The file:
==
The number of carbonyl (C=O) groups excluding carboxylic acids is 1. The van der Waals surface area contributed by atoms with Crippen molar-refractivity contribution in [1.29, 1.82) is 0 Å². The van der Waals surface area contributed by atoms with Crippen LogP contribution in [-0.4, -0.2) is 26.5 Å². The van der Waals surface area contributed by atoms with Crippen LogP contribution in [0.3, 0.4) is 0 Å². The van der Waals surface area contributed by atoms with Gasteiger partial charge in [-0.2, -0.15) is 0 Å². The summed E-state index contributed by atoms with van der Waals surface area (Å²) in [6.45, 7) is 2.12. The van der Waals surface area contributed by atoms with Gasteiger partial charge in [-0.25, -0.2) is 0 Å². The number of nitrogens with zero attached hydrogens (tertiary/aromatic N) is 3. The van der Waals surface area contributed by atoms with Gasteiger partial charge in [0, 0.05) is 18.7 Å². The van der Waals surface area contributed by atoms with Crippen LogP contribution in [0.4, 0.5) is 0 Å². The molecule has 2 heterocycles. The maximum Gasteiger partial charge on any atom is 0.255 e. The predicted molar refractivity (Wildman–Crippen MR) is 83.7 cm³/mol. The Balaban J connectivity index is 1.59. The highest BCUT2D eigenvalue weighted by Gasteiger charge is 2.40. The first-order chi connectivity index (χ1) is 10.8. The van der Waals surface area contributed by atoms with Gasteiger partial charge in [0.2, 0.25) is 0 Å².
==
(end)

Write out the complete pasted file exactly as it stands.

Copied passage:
The number of carbonyl (C=O) groups excluding carboxylic acids is 1. The van der Waals surface area contributed by atoms with Crippen molar-refractivity contribution in [1.29, 1.82) is 0 Å². The van der Waals surface area contributed by atoms with Crippen LogP contribution in [-0.4, -0.2) is 26.5 Å². The van der Waals surface area contributed by atoms with Crippen LogP contribution in [0.3, 0.4) is 0 Å². The van der Waals surface area contributed by atoms with Gasteiger partial charge in [-0.2, -0.15) is 0 Å². The summed E-state index contributed by atoms with van der Waals surface area (Å²) in [6.45, 7) is 2.12. The van der Waals surface area contributed by atoms with Gasteiger partial charge in [-0.25, -0.2) is 0 Å². The number of nitrogens with zero attached hydrogens (tertiary/aromatic N) is 3. The van der Waals surface area contributed by atoms with Gasteiger partial charge in [0, 0.05) is 18.7 Å². The van der Waals surface area contributed by atoms with Crippen LogP contribution in [0.4, 0.5) is 0 Å². The molecule has 2 heterocycles. The maximum Gasteiger partial charge on any atom is 0.255 e. The predicted molar refractivity (Wildman–Crippen MR) is 83.7 cm³/mol. The Balaban J connectivity index is 1.59. The highest BCUT2D eigenvalue weighted by Gasteiger charge is 2.40. The first-order chi connectivity index (χ1) is 10.8. The van der Waals surface area contributed by atoms with Gasteiger partial charge in [0.2, 0.25) is 0 Å².